By Daniel Hunter

The UK economy grew by 0.7% in the three months to the end of September, according to the Office for National Statistics (ONS).

It compares to growth of 0.9% in the second quarter and 0.7% in the first. Here is what several leading economists thought of the latest data.

John Hawksworth, PwC’s chief economist, said: "As we and other forecasters had expected, UK GDP growth slowed to 0.7% in the third quarter, but continued to grow at slightly above its long-term trend rate. The slowdown reflects the drag on UK export growth from renewed stagnation in the eurozone, together with slower retail sales growth over the summer. But the business services, transport and communications sectors continued to show strong growth in the third quarter.

“Overall, these figures reinforce our view that UK growth will be around 3% this year, but is likely to slow to nearer 2.5% in 2015 as the eurozone remains sluggish and the housing market cools. But this will still be one of the best growth performances in the G7 in 2015, behind only the US and possibly Canada, following the UK's chart-topping results in 2014.

“Total UK GDP is now around 3.4% higher than its pre-recession peak in Q1 2008, but we should remember that the population has also grown by around 4.5% over this period. Average GDP per person is therefore still around 1% lower in real terms than before the recession, which helps to explain why many people may feel that there is some way to go before the downturn is truly over."

Andy Scott, associate director at HiFX, said: “Today’s GDP growth figures were in-line with expectations but sterling gained after the release which indicates the market was concerned by the potential for them to come in lower, and was relieved when they didn’t.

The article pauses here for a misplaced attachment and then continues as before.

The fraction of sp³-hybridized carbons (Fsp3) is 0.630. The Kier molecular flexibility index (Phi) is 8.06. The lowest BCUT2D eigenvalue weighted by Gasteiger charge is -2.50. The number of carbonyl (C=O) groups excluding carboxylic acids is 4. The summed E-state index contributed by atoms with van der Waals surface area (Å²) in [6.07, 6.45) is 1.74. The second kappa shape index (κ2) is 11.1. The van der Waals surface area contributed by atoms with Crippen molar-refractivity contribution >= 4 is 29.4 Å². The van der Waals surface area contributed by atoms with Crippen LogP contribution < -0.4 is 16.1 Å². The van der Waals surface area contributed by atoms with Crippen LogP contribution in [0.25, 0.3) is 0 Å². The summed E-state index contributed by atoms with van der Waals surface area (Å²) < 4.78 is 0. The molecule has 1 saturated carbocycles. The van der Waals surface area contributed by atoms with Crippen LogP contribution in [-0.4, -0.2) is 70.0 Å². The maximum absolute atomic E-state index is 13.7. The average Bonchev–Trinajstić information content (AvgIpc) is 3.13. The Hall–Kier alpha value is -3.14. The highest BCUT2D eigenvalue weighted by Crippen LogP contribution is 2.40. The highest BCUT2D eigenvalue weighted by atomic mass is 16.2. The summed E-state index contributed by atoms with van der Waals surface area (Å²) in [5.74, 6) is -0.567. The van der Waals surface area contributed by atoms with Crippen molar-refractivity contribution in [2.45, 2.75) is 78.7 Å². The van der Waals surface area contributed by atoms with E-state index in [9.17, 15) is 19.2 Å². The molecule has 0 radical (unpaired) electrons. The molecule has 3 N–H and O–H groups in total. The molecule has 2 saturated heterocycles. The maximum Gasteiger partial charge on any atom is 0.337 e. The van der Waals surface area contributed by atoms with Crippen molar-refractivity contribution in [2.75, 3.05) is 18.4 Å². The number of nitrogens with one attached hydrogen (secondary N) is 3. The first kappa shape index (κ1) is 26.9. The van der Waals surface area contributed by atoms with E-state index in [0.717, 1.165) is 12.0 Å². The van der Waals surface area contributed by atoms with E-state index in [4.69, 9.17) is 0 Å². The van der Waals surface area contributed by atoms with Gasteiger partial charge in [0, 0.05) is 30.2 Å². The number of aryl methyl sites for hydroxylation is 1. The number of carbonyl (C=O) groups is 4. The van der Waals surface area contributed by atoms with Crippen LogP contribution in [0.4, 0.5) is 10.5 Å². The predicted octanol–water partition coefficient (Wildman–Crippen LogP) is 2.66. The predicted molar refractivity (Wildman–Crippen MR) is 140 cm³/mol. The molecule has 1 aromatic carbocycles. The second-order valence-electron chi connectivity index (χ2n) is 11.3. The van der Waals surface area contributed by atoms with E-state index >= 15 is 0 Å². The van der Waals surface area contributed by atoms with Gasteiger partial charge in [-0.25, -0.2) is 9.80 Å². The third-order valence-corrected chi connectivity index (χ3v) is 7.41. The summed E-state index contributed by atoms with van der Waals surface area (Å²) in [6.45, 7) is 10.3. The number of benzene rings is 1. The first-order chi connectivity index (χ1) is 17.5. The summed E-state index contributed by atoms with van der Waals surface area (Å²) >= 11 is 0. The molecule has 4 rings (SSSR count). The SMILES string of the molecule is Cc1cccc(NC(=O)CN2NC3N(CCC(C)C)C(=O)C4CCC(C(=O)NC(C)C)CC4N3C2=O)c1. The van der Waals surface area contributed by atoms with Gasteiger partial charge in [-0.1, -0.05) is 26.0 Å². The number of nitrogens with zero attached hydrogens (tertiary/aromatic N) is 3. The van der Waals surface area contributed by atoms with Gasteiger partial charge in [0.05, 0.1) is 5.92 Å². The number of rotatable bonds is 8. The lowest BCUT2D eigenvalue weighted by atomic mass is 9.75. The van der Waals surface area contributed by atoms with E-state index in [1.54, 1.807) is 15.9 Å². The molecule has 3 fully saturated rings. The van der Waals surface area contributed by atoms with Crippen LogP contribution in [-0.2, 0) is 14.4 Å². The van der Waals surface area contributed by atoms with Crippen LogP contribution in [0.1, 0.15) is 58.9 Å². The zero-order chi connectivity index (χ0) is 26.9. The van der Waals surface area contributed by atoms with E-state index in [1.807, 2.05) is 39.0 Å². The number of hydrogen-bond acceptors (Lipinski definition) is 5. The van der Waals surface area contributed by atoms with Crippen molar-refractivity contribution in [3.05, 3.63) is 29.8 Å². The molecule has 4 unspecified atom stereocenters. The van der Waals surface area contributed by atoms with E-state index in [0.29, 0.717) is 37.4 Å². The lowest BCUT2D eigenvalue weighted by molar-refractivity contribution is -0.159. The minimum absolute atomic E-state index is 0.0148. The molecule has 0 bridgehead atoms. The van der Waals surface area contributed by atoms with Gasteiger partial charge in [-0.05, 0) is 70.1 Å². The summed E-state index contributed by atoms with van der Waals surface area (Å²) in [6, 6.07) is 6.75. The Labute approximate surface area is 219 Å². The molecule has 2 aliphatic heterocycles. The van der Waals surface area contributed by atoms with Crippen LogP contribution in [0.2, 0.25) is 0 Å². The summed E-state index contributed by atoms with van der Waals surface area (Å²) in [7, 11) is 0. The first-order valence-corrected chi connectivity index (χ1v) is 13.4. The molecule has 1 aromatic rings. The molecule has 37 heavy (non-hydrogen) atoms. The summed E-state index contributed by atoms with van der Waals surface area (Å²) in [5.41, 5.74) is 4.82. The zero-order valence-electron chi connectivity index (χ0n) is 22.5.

“Whilst the economy cooled in Q3, growth was still solid. The bigger concern I think lies in the current quarter where we’re starting to see a slightly more pronounced slowdown as external weaknesses weigh on areas such as manufacturing.

"We also have slowing house price growth which may result in a more cautious consumer, affecting domestic demand and we know that price pressures are diminishing which will keep the Bank of England on hold for longer.

“Overall, in comparison to our Eurozone neighbours we are in much better shape in terms of the economic outlook, but there are concerns nevertheless and sterling’s upwards momentum could well slow with the economy.”

Nancy Curtin, Chief Investment Officer of Close Brothers Asset Management, said: “Today’s figures will act as a soothing balm for investors following a raft of more negative news in recent weeks, and especially after the disappointing growth headlines we have seen around the world recently. These GDP figures bode well for UK risk assets.

"UK company earnings will be buoyed by this UK GDP reading, but only in part. These figures set the foundation for domestically focussed companies, but nearly half the market is internationally orientated. This means the broader global economy, and the trends of commodity prices and disinflation, are just as — if not more — important than UK GDP for investors.”

Join us on
Follow @freshbusiness